Aristotle and Tragedy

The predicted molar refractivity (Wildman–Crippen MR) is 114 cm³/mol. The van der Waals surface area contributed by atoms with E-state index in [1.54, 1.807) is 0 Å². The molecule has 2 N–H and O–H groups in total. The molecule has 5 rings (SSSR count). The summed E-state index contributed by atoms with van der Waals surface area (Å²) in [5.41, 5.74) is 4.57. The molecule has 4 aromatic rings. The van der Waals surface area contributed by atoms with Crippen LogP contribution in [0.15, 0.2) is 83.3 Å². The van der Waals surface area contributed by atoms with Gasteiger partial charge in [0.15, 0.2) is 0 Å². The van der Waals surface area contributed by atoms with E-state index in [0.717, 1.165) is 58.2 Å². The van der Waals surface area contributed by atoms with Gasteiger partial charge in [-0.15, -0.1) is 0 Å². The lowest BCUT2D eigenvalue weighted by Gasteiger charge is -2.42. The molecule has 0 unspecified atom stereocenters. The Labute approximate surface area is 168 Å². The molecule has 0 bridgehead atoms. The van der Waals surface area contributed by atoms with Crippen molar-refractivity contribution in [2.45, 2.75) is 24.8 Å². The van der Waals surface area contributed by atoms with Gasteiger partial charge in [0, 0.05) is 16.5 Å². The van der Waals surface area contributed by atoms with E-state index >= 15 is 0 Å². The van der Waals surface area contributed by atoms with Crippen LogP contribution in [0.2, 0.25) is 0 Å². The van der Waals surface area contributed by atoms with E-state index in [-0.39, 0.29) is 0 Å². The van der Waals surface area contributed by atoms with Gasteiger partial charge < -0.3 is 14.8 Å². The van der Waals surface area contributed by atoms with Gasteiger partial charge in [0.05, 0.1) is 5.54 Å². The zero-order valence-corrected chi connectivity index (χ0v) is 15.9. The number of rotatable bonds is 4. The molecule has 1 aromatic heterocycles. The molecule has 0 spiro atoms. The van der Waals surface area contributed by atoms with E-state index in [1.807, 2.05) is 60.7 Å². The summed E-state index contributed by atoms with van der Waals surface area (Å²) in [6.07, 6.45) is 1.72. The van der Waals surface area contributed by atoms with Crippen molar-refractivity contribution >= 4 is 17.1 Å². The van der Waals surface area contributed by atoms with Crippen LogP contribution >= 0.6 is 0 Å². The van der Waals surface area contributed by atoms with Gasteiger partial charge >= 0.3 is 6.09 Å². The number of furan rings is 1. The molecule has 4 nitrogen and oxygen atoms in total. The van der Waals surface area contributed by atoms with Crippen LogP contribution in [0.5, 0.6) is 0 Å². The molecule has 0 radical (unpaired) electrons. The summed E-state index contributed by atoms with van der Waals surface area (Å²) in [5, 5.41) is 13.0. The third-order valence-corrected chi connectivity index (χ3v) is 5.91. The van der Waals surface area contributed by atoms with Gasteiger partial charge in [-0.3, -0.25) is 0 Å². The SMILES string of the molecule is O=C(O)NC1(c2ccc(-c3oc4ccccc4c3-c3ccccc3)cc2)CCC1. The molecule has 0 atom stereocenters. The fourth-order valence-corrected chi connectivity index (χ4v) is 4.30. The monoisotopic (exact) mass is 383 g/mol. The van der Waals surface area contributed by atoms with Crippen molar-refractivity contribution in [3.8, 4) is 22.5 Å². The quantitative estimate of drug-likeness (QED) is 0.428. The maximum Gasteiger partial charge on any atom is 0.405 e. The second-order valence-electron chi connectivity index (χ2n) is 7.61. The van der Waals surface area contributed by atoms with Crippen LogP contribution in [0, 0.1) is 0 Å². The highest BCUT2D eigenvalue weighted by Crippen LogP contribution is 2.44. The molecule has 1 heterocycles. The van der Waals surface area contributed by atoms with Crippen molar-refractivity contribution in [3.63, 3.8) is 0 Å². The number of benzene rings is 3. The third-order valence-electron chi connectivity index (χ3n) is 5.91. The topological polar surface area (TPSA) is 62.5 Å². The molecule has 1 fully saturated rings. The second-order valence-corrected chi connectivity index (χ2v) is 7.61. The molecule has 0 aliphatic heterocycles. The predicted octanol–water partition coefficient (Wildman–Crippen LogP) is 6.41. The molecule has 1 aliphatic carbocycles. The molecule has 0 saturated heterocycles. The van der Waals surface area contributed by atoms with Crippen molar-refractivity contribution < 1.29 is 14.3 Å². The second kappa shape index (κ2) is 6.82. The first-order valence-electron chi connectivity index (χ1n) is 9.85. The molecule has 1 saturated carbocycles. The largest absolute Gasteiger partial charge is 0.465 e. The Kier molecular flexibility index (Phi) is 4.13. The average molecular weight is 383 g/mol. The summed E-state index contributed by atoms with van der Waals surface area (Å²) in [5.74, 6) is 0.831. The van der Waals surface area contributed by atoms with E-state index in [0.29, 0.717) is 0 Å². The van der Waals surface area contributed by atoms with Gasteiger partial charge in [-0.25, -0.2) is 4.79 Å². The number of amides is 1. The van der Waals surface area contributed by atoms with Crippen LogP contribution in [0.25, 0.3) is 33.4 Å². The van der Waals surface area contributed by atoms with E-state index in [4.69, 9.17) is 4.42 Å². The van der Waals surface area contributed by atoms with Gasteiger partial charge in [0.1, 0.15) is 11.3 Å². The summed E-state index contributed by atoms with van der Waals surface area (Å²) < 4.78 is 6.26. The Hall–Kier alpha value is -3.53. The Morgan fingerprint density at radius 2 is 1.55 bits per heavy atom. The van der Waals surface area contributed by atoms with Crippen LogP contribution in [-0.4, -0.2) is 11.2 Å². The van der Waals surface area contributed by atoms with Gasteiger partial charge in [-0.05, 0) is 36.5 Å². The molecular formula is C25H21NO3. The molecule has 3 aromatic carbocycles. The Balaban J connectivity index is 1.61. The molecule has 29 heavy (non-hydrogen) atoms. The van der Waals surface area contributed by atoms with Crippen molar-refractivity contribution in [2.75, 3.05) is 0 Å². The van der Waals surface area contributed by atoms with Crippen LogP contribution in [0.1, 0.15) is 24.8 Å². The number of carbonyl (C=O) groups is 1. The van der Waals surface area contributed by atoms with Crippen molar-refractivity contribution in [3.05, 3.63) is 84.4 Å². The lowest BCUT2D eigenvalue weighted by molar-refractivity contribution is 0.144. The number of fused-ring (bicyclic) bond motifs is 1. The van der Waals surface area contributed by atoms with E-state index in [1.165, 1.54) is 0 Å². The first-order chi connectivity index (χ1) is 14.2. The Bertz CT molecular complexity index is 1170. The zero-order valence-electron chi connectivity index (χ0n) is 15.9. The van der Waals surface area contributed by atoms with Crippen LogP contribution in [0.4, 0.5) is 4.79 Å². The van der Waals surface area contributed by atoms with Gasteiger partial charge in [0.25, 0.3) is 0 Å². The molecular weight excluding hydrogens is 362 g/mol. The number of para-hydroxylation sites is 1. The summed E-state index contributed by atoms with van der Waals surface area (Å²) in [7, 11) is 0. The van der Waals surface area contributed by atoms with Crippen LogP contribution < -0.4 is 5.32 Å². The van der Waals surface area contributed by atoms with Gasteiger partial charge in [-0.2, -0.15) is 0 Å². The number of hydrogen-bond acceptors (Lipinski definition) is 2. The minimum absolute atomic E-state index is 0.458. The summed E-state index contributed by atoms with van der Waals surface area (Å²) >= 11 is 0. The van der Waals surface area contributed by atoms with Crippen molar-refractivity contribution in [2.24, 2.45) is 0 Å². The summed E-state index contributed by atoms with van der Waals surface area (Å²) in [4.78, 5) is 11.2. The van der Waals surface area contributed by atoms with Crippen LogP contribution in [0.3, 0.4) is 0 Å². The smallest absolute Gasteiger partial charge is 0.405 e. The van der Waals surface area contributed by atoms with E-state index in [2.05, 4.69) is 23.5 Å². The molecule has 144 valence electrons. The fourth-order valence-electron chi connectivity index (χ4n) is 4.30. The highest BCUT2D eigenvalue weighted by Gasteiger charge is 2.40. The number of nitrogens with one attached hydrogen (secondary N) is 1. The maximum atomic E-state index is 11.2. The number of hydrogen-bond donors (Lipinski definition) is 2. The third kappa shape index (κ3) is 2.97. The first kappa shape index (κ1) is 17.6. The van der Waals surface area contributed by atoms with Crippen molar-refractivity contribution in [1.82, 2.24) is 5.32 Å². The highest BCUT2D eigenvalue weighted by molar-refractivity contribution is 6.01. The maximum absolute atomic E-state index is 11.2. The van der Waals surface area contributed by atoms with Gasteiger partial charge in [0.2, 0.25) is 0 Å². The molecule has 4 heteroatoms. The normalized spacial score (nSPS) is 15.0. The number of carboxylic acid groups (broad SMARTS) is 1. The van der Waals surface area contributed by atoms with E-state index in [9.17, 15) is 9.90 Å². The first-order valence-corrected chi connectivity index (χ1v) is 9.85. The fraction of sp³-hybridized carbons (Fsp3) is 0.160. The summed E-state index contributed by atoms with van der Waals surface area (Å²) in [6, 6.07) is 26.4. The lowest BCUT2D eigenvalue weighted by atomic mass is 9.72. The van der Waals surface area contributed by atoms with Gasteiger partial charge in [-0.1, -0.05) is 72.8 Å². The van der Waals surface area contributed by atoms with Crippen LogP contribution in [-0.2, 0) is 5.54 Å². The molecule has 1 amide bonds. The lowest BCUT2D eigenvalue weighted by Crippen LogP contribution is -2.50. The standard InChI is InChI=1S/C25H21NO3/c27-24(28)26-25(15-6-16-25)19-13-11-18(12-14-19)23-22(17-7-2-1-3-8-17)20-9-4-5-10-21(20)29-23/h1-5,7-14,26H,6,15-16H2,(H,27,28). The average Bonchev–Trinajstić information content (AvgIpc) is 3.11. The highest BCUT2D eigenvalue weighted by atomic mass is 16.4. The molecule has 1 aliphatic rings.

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A tragedy’s itended purpose is to raise emotions of both pity and fear through a catharsis. The audience often feels empthatic for the protagonist, as he or she is likely described as a tragic hero. In order to be classified as a tragic hero there are specific criteria that must be met. Aristotle dissected tragedy to further understand the purpose, components, and the criterium. Through his studies, Aristotle formulated, Poetics, his very own book explaining his theory on tragedy. Aristotle defined tragedy as the “imitation of action according to the “law of probability or necessity” (“Outline of Aristotle's Theory of Tragedy."). For William Shakespeare, tragedy was a literary genre that he as an author had skillfully mastered. Shakespeare understood the complexity of tragedy which he demostrated in brilliant literary works such as Hamlet, Julius Caesar, Romeo and Juliet, and Othello. Shaksespeare was able to captivate his audiences for. Shakespeare created great literary works that enticed his audience with all the elements which Aristotle mentioned. Based on Aristotle’s definition of a tragic hero, Othello, the Moor of Venice meets the criteria to be considered an Aristotelian tragedy. To this day, Aristotle’s theory of tragedy is used to further dissect a literary work and its components. In order to be considered a tragedy, it must include six parts; those being plot, characters, diction, thought, spectacle, and melody. Plot is considered to be the most important since it is essentially the structure of the play. In a tragedy, plot is referred to as the tragic plot and it is considered to to be both single and complex. There are three steps in a tragic plot, reversal, recognition, and suffering. Ultimately, it is the cha... ... middle of paper ... ...orrect to label Othello as a tragic hero as well as to classify Othello, The Moor of Venice an aristotelian tragedy. Works Cited “Are Shakespeare's tragic heroes 'fatally flawed'? Discuss”. Critical Survey, Vol. 1, No. 1 (1989): pp 53-62. Print. "Aristotle." Aristotle. N.p., n.d. Web. 02 Mar. 2014. "ARISTOTLE & THE ELEMENTS OF TRAGEDY: English 250." Aristotle's Tragic Terms. N.p., n.d. Web. 02 Mar. 2014. Golden, Leon. “Othello, Hamlet, and Aristotelian Tragedy”. Shakespeare Quarterly, Vol. 35 No. 2 (Summer, 1984): pp 142-156. Print. "Outline of Aristotle's Theory of Tragedy." Outline of Aristotle's Theory of Tragedy. N.p., n.d. Web. 02 Mar. 2014. Shakespeare, William. “Othello, the Moor of Venice.” Literature: An Introduction to Fiction, Poetry, Drama, and Writing. Seventh Edition. X.J Kennedy & Dana Gioia. New York: Pearson, 2013. Pages 1002-1103. Print.
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